Nike Inc (NYSE: NKE ) may finally be stealing share back from Adidas AG (ADR) (OTC: ADDYY ), according to Morgan Stanley. The Analyst Morgan Stanley analyst Lauren Cassel maintains an Overweight rating ...
Adidas CEO Kasper Rorsted told Yahoo Finance at the World Economic Forum the company is taking a different approach to technology than its rivals.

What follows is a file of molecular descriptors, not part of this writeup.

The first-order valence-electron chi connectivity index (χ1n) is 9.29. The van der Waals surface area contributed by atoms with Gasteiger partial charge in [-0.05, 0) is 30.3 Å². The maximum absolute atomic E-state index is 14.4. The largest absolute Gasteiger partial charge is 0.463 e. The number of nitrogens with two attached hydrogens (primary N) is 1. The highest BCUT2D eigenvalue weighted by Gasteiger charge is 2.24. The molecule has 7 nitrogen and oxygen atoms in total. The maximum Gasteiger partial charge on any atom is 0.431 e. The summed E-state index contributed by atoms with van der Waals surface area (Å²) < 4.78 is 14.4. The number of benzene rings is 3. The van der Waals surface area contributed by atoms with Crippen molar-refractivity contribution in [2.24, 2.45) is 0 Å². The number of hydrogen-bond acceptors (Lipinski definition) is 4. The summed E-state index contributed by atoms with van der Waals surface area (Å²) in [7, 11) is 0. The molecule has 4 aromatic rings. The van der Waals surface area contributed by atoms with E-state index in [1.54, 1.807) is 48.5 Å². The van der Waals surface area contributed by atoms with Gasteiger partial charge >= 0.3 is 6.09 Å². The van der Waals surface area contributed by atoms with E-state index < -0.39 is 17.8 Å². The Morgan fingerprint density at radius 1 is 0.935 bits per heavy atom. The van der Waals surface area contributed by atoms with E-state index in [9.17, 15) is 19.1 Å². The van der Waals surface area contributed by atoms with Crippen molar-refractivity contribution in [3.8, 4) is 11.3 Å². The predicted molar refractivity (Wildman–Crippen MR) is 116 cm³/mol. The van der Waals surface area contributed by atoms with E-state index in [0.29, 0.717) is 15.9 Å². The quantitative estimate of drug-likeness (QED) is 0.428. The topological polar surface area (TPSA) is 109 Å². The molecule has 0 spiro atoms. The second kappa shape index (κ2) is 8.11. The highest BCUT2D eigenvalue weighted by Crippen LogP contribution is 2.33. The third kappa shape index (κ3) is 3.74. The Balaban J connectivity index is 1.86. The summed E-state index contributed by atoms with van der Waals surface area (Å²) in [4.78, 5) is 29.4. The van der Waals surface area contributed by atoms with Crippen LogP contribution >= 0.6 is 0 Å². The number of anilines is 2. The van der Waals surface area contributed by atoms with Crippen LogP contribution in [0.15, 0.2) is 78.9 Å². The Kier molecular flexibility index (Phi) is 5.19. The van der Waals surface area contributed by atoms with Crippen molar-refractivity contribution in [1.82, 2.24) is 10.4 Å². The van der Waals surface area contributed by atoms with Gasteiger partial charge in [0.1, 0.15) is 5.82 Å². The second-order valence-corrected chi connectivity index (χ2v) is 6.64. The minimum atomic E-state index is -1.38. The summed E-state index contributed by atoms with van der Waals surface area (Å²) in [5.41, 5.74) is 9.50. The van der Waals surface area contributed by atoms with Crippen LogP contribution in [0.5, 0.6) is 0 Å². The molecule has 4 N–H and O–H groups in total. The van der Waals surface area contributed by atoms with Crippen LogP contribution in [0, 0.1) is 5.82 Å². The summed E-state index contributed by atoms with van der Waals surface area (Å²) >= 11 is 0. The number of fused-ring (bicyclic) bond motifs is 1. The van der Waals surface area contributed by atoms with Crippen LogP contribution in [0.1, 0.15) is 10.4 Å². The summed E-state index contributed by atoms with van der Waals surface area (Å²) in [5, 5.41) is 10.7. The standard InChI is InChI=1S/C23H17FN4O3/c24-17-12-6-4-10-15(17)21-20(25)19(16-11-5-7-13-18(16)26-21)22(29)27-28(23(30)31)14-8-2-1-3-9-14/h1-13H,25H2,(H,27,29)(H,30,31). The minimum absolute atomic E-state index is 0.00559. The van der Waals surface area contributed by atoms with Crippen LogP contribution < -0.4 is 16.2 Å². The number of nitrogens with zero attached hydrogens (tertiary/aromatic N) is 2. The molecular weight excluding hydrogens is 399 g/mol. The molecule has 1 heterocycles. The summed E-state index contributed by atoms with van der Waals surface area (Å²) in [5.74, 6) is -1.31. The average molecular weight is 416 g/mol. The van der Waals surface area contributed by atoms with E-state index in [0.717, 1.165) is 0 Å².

Adidas CEO Kasper Rorsted said his biggest concern is the impact of a potential Brexit. Rorsted urged that British lawmakers hold a second referendum on the matter. The CEO of Adidas ADS-DE is sounding the alarm about Brexit's impact on European consumers where the German sportswear maker does nearly a third of its business.